Most users will create a password using a single word, and then add a number to it each time they are required to change the password.
Yes, they can add an upper case character and a non-alphanumeric if required, but the other elements remain the same.
Unless the organisation is running single sign on where the user only needs one password across the organisation, each system will require it’s own password.
It is more than likely that a user will use the same password for everything as it makes it easier for them to remember.
Having insecure passwords being used across all systems creates a single point of failure – the password itself.
If the password is not sufficiently complex, it will not take long for a brute force attack to determine what the password is.
If this password is also used on the internet and one website is compromised, the entire password, and all systems the password is used on, are also compromised.
There is also a law of diminishing returns here too – the more complex we make it for the user by enforcing more stringent passwords, the more difficult we make it for the user to manage their passwords.
Some users will write them down in a notebook, or will store them in an Excel spreadsheet on their computer – whilst this is better than having a single password, it is not secure as this data is not encrypted and is only stored on one device.
Technical Tools and Measures
Password Management Tools
There are a number of password management utilities available that assist in managing passwords, I am going to focus on one commercial application called 1Password, as this is the application I use on a daily basis, other applications such as Keepass and LastPass also perform similar functions.
1Password creates a single encrypted “vault” which contains all of a user’s passwords.
It allows the user to set one secure, complex password that they can remember to open the vault.
The application will then allow the user to manage their passwords, by generating random, complex passwords for them for each website, ensuring that each site password is unique.
Once setup and in use, there is a plug-in for each web-browser, meaning that the user simply needs to login to the vault with their memorised password, and they can then automatically enter the username and password from 1Password into their chosen web site.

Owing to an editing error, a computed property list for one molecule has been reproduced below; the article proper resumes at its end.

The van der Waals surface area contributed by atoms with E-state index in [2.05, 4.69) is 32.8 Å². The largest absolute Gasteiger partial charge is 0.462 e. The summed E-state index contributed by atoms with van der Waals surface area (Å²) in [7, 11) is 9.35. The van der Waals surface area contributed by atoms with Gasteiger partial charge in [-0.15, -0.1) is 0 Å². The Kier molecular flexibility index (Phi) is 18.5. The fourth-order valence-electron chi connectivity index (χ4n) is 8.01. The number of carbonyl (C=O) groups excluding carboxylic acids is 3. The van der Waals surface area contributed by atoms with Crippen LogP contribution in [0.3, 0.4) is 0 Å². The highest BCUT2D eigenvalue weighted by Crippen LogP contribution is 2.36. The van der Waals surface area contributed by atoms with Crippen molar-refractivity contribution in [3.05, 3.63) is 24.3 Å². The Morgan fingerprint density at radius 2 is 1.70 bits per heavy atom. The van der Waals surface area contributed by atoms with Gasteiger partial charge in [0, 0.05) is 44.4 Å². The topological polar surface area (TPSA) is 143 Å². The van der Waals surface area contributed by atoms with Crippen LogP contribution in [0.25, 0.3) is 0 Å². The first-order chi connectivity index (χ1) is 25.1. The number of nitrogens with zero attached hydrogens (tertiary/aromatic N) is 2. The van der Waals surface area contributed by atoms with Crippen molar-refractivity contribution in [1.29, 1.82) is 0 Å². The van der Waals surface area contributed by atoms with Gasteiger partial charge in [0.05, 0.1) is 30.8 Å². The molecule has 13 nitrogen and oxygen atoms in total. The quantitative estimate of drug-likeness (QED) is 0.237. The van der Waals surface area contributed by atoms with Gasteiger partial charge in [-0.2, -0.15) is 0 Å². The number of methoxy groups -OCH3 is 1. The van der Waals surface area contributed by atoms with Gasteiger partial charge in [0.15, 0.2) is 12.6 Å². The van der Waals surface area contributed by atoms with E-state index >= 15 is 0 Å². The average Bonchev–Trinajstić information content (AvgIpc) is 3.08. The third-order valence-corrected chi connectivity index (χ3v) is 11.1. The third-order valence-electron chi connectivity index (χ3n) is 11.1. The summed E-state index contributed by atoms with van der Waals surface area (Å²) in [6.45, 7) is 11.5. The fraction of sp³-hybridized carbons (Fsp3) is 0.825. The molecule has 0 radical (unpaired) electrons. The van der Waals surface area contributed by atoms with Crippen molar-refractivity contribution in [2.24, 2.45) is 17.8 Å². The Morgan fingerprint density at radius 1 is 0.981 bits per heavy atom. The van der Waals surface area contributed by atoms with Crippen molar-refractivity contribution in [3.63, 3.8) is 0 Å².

The user can also copy the user name and password and paste it into the logon box on no web-based applications.
The data file containing the passwords is encrypted locally on the user’s workstation, and can also be synchronised using a cloud storage service to smartphones, tablets and other computers that the user may own.
Whilst it is still possible that the 1Password vault could be cracked by an attacker trying to gain access to a user’s password data, this is still much more secure than a single password for everything.
Some password management applications now support sharing, such as within a team or family group to people to share passwords.
System Auditing and Policy
Auditing failed logon attempts, locking out users after a predetermined number of failed attempts, and only forcing users to change passwords when someone believes them to be compromised, are also good practice measures to increase the security of passwords.
Training users on how to create a secure password that they can remember, that isn’t based on their pet name, part of their date of birth or their house number is also useful.
Training them on how to easily remember their password, and not share it with others can dramatically increase security.
Use of Diceware passwords
Diceware passwords were originally generated by rolling a number of six-sided dice to generate a unique numerical password that could be remembered.
In recent times, this technique has also been used to generate a password using several non-related words that a user can remember in a sequence, for example “advocacy extend disjoint vial inviting”.
This tyep of password is much harder for a brute force attack, as there is no sequence or mathematical relationship between the words, but it would be easier for a user to remember than Adv0cacy1 for example.
The UK National Cyber Security Centre have also published a useful infographic here on how to simplify the approach to password guidance, whilst ensuring security.
How do you manage your passwords? Let me know in the comments below.